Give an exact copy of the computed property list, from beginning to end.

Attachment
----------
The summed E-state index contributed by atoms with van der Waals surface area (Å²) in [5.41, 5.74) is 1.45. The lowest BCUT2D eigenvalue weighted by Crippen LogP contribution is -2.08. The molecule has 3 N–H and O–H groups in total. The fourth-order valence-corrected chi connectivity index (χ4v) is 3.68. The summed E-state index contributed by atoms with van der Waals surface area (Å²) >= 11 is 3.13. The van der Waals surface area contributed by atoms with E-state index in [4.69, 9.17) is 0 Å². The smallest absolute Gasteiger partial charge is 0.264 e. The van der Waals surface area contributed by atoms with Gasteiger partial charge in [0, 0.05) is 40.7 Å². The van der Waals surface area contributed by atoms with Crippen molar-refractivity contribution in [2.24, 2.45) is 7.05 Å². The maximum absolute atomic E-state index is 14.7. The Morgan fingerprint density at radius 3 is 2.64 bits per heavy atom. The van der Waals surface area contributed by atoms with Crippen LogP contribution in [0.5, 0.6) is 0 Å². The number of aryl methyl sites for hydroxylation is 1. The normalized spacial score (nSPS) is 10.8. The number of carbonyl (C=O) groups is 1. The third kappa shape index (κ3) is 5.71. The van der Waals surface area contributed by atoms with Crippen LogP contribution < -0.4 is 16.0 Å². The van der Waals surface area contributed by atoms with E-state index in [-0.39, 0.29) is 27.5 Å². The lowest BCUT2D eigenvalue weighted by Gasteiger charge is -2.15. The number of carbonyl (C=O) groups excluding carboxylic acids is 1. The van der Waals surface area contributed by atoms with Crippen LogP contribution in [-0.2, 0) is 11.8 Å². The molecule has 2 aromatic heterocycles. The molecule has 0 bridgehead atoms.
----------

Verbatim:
The summed E-state index contributed by atoms with van der Waals surface area (Å²) in [5.41, 5.74) is 1.45. The lowest BCUT2D eigenvalue weighted by Crippen LogP contribution is -2.08. The molecule has 3 N–H and O–H groups in total. The fourth-order valence-corrected chi connectivity index (χ4v) is 3.68. The summed E-state index contributed by atoms with van der Waals surface area (Å²) >= 11 is 3.13. The van der Waals surface area contributed by atoms with E-state index in [4.69, 9.17) is 0 Å². The smallest absolute Gasteiger partial charge is 0.264 e. The van der Waals surface area contributed by atoms with Gasteiger partial charge in [0, 0.05) is 40.7 Å². The van der Waals surface area contributed by atoms with Crippen molar-refractivity contribution in [2.24, 2.45) is 7.05 Å². The maximum absolute atomic E-state index is 14.7. The Morgan fingerprint density at radius 3 is 2.64 bits per heavy atom. The van der Waals surface area contributed by atoms with Crippen LogP contribution in [0.5, 0.6) is 0 Å². The number of aryl methyl sites for hydroxylation is 1. The normalized spacial score (nSPS) is 10.8. The number of carbonyl (C=O) groups is 1. The third kappa shape index (κ3) is 5.71. The van der Waals surface area contributed by atoms with Crippen LogP contribution < -0.4 is 16.0 Å². The van der Waals surface area contributed by atoms with E-state index in [-0.39, 0.29) is 27.5 Å². The lowest BCUT2D eigenvalue weighted by Gasteiger charge is -2.15. The number of carbonyl (C=O) groups excluding carboxylic acids is 1. The van der Waals surface area contributed by atoms with Crippen LogP contribution in [-0.2, 0) is 11.8 Å². The molecule has 2 aromatic heterocycles. The molecule has 0 bridgehead atoms.